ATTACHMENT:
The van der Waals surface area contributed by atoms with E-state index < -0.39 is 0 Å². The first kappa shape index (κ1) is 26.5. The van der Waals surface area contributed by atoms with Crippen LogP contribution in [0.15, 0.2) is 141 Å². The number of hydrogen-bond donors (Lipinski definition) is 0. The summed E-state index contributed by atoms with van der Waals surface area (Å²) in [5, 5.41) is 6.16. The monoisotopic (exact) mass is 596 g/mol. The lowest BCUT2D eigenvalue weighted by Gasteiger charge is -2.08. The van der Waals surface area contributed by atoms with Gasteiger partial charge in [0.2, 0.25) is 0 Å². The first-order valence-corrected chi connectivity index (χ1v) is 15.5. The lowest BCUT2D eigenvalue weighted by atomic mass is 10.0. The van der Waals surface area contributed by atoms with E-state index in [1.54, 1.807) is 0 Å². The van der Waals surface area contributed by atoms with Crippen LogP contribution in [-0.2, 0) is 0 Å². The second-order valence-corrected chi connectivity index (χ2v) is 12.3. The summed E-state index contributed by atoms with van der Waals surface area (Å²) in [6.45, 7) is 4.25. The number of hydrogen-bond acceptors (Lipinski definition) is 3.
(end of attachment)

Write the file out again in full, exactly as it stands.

The van der Waals surface area contributed by atoms with E-state index < -0.39 is 0 Å². The first kappa shape index (κ1) is 26.5. The van der Waals surface area contributed by atoms with Crippen LogP contribution in [0.15, 0.2) is 141 Å². The number of hydrogen-bond donors (Lipinski definition) is 0. The summed E-state index contributed by atoms with van der Waals surface area (Å²) in [5, 5.41) is 6.16. The monoisotopic (exact) mass is 596 g/mol. The lowest BCUT2D eigenvalue weighted by Gasteiger charge is -2.08. The van der Waals surface area contributed by atoms with Gasteiger partial charge in [0.2, 0.25) is 0 Å². The first-order valence-corrected chi connectivity index (χ1v) is 15.5. The lowest BCUT2D eigenvalue weighted by atomic mass is 10.0. The van der Waals surface area contributed by atoms with E-state index in [1.54, 1.807) is 0 Å². The van der Waals surface area contributed by atoms with Crippen LogP contribution in [-0.2, 0) is 0 Å². The second-order valence-corrected chi connectivity index (χ2v) is 12.3. The summed E-state index contributed by atoms with van der Waals surface area (Å²) in [6.45, 7) is 4.25. The number of hydrogen-bond acceptors (Lipinski definition) is 3.